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Just finished reading The Girl Who Wrote in Silk by Kelli Estes. What a WONDERFUL book. It opens up a shameful part of America’s past, but one you might not have heard about before this. In the late 1800s thousands of Chinese workers were brought to the West Coast to help with a variety of construction projects and a myriad of other things where laborers were needed. Many settled, married and made a new life for themselves. But suddenly the white population didn’t want them here anymore and they summarily ordered them ALL out of our country. This book chronicles a young Chinese girl, who was on a ship that was supposed to take her family to China, but the ship’s captain decided en route to dump them all overboard, to drown. The girl’s father knew it was going to happen and in order to save her, he threw his daughter off the ship as they were passing Orcas Island (in the San Juan Islands west of Seattle). She was saved. The book switches from that time to current time as a woman is rebuilding her family’s home on Orcas and finds a beautifully embroidered silk Chinese robe sleeve hidden under a stair step. The book is about that sordid past and the young girl’s descendents, and about the woman who is rebuilding. Stunner of a novel. Good for a book club read, I think. It has a reader’s guide at the back with good questions for book groups.

How It All Began: A Novelby Penelope Lively. I find it hard to describe this book – it’s wonderful. I loved it. But describing it is perplexing. The title relates to one of the characters, a woman of a certain age, who is mugged, and has to go live with her daughter and son in law for awhile since she’s stuck with crutches and has mobility problems. That starts the cavalcade of events that spread around her, with the characters. And she knows nothing whatsoever about them, hardly. They’re all somewhat inter-related (not much family, but mostly by circumstance) and they all get into some rather logical and some peculiar relationships. You engage  with each and every one of them; at least I sure did; and was trying to tell some of them to back away from what they were about to do. Or “be careful;” or “don’t go there.” That kind of thing. There is nothing insidious, no mystery involved – it’s all about these people and what happens to them. I was sad when the book was finished. The author, Lively, does add a chapter at the end – I wonder if it wasn’t part of the master plan – that kind of tidies up everything, and you get to see all of the characters move on with their lives, happy or not, but mostly happy. Really enjoyed the book. Am not sure it would be a good book club read, as the only thing to discuss are the characters themselves. Lively paints these characters well; you can just picture them as they get themselves in and out of relationship mischief.

The Last Midwife: A Novel by Sandra Dallas. It’s a very, very good read. It tells the story of an older married woman who lives in a small mining town in the Colorado rockies (this is the mid-1800’s), and is well known by all because she’s the only midwife in the area. Often people can’t pay her anything, or very little for her days of service with little or no rest or food. Suddenly, a couple accuse her of strangling their infant (she arrived after the birth, actually). Hence the story is about how this small town rallies or rails for or against Gracy. She didn’t commit the crime, but not everyone can be convinced since the father is a wealthy man in the area who carries a lot of clout. There’s plenty of relationship issues here, which make really great fodder for a novel. And there are plenty of characters in the book that you’ll love or hate. Some secrets get dredged up too. Oh, such a good read.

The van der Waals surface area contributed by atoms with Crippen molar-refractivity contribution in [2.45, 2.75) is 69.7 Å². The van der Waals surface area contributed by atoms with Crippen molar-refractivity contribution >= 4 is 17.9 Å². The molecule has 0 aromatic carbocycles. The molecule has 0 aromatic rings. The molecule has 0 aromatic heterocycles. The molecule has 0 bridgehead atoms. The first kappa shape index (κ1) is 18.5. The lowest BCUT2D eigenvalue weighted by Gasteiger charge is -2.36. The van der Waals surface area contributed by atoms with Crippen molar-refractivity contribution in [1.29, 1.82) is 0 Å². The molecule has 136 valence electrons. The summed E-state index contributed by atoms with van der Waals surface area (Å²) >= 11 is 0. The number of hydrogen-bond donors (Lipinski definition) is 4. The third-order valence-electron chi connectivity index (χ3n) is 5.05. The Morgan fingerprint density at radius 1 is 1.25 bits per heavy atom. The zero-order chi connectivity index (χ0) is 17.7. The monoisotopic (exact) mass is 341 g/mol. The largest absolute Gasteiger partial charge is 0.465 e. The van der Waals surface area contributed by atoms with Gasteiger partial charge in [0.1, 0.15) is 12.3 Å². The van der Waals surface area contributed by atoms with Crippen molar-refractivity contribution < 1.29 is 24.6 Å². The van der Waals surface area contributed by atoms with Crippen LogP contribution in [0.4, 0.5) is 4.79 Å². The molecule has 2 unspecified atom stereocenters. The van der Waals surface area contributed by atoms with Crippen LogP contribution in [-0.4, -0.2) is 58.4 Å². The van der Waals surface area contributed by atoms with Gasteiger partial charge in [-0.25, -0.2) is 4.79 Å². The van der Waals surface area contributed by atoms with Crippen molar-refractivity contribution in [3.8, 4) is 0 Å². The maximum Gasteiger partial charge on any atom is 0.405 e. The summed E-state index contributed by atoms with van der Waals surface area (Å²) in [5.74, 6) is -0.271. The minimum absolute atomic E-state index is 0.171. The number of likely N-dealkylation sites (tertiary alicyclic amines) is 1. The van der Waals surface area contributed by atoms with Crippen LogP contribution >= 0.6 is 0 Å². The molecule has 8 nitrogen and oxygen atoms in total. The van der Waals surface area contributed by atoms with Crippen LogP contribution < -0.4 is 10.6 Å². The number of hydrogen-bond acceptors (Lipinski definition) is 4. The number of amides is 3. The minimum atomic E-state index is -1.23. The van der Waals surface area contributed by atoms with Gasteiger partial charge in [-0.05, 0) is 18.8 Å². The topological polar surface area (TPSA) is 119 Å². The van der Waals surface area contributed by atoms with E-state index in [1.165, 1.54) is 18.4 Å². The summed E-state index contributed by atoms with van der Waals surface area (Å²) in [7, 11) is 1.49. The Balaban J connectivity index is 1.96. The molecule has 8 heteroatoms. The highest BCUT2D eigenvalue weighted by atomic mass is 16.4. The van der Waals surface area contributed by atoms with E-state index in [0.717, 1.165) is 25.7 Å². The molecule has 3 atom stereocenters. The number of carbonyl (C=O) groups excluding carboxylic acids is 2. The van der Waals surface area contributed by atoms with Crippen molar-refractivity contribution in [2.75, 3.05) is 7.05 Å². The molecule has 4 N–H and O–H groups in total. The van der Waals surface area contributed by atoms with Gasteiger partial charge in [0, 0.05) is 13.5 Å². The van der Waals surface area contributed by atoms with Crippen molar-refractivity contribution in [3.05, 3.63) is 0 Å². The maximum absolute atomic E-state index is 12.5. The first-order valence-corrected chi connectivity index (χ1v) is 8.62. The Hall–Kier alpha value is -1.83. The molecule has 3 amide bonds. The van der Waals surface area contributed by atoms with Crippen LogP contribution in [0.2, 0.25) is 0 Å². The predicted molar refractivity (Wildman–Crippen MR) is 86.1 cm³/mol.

On my recent road trip, I visited one of my local libraries and borrowed 5 books on tape. We listened to 3 of them. I’m a big fan of Craig Johnson, the author of a series of mysteries taking place in Wyoming, and a TV series on Netflix called Longmire. This book, A Serpent’s Tooth: A Longmire Mystery was really complex. Hard to explain, but it’s about graft and greed and oil. Worth reading, for sure. Also read Stone Kiss by Faye Kellerman, another complex mystery about Lt Decker, an LA cop who journeys to NYC to help out his family when a murder occurs. Lots of violence in this one.  Not particularly a fav book, I’d venture. Then read Leaving Time: A Novel by Jodi Picoult. I’ve read most of her books – always very riveting. In this book, you’ll learn a whole lot about elephants since the protagonist in it is a young girl whose mother disappeared when she was quite young. Her parents ran an elephant sanctuary in New Hampshire. In the ensuing years, Jenna has tried to find clues as to her mother’s whereabouts because she just cannot believe her mother would have up and abandoned her. There are a whole cast of characters (her mother, her father, employees at the sanctuary, a cop or two, and a psychic). All play fairly prominent roles. Fascinating book – I really liked it, almost as much for the education about the behavior of elephants as about the mystery. A great read.

Also on the trip, I read a book (on Kindle) for one of my book clubs, The Swans of Fifth Avenue: A Novel by Melanie Benjamin. It’s about the relationship between Truman Capote and his “swans,” a group of middle-aged high society ladies, and specifically Beth Paley. I don’t know whether to recommend this book or not. Truman Capote was not a nice man, although the whole novel (vs. non-fiction, which this is not) is conjured from speculation about the years Truman was kind of adopted by the group of women. He cared about all of them (most were married/divorced, and wealthy) but in the end he betrays them all by writing a novella about their secrets, their marriages, their affairs (theirs or their spouses, information they’d all shared with him, thinking he could be trusted with their innermost secrets). It was scandalous, and yes, all that part is true. I finished the book, but almost felt like I’d read a “dirty book.” There is no graphic detail in this book – it’s just what Capote did to destroy these women, supposedly his dear, darling “swans.” He was the villain in the book, and in his old age . . . well, I won’t spoil the story if you’re interested in reading it.